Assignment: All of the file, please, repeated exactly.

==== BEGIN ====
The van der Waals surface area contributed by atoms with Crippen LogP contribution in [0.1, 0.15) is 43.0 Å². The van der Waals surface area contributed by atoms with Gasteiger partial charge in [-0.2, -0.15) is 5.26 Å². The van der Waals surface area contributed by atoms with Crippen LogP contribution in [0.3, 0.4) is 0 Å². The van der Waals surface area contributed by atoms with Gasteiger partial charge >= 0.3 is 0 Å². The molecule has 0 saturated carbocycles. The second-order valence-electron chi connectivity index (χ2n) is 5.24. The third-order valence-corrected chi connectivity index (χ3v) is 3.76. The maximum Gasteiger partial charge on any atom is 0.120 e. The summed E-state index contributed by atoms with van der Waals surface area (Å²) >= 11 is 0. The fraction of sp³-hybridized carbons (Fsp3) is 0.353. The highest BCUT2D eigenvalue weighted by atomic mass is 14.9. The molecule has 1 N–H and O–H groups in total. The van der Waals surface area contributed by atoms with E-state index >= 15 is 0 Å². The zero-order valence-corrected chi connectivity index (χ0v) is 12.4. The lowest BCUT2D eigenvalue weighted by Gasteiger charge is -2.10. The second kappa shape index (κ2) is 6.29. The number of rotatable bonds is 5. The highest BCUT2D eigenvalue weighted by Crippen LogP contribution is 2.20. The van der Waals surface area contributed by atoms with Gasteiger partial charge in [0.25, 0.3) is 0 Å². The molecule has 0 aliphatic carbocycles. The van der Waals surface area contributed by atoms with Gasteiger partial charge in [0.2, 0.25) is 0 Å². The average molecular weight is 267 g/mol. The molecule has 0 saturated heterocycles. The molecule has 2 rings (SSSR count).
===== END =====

The van der Waals surface area contributed by atoms with Crippen LogP contribution in [0.1, 0.15) is 43.0 Å². The van der Waals surface area contributed by atoms with Gasteiger partial charge in [-0.2, -0.15) is 5.26 Å². The van der Waals surface area contributed by atoms with Crippen LogP contribution in [0.3, 0.4) is 0 Å². The van der Waals surface area contributed by atoms with Gasteiger partial charge >= 0.3 is 0 Å². The molecule has 0 saturated carbocycles. The second-order valence-electron chi connectivity index (χ2n) is 5.24. The third-order valence-corrected chi connectivity index (χ3v) is 3.76. The maximum Gasteiger partial charge on any atom is 0.120 e. The summed E-state index contributed by atoms with van der Waals surface area (Å²) >= 11 is 0. The fraction of sp³-hybridized carbons (Fsp3) is 0.353. The highest BCUT2D eigenvalue weighted by atomic mass is 14.9. The molecule has 1 N–H and O–H groups in total. The van der Waals surface area contributed by atoms with E-state index >= 15 is 0 Å². The zero-order valence-corrected chi connectivity index (χ0v) is 12.4. The lowest BCUT2D eigenvalue weighted by Gasteiger charge is -2.10. The second kappa shape index (κ2) is 6.29. The number of rotatable bonds is 5. The highest BCUT2D eigenvalue weighted by Crippen LogP contribution is 2.20. The van der Waals surface area contributed by atoms with Gasteiger partial charge in [0.25, 0.3) is 0 Å². The molecule has 0 aliphatic carbocycles. The van der Waals surface area contributed by atoms with Gasteiger partial charge in [0.2, 0.25) is 0 Å². The average molecular weight is 267 g/mol. The molecule has 0 saturated heterocycles. The molecule has 2 rings (SSSR count).